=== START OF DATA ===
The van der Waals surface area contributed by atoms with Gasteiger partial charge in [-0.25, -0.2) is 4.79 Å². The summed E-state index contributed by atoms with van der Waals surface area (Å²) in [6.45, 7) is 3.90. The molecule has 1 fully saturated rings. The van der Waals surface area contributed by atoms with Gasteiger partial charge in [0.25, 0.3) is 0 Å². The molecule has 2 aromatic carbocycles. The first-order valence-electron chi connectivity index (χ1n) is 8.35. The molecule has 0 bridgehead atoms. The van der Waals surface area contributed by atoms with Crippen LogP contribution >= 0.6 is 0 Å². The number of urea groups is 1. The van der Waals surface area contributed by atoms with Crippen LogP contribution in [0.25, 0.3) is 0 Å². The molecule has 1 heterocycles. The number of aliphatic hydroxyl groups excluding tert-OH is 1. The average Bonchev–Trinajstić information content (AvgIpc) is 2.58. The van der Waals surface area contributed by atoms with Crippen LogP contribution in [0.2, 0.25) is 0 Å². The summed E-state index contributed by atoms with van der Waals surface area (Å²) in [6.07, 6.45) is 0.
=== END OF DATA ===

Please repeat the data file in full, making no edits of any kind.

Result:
The van der Waals surface area contributed by atoms with Gasteiger partial charge in [-0.25, -0.2) is 4.79 Å². The summed E-state index contributed by atoms with van der Waals surface area (Å²) in [6.45, 7) is 3.90. The molecule has 1 fully saturated rings. The van der Waals surface area contributed by atoms with Gasteiger partial charge in [0.25, 0.3) is 0 Å². The molecule has 2 aromatic carbocycles. The first-order valence-electron chi connectivity index (χ1n) is 8.35. The molecule has 0 bridgehead atoms. The van der Waals surface area contributed by atoms with Crippen LogP contribution >= 0.6 is 0 Å². The number of urea groups is 1. The van der Waals surface area contributed by atoms with Crippen LogP contribution in [0.25, 0.3) is 0 Å². The molecule has 1 heterocycles. The number of aliphatic hydroxyl groups excluding tert-OH is 1. The average Bonchev–Trinajstić information content (AvgIpc) is 2.58. The van der Waals surface area contributed by atoms with Crippen LogP contribution in [0.2, 0.25) is 0 Å². The summed E-state index contributed by atoms with van der Waals surface area (Å²) in [6.07, 6.45) is 0.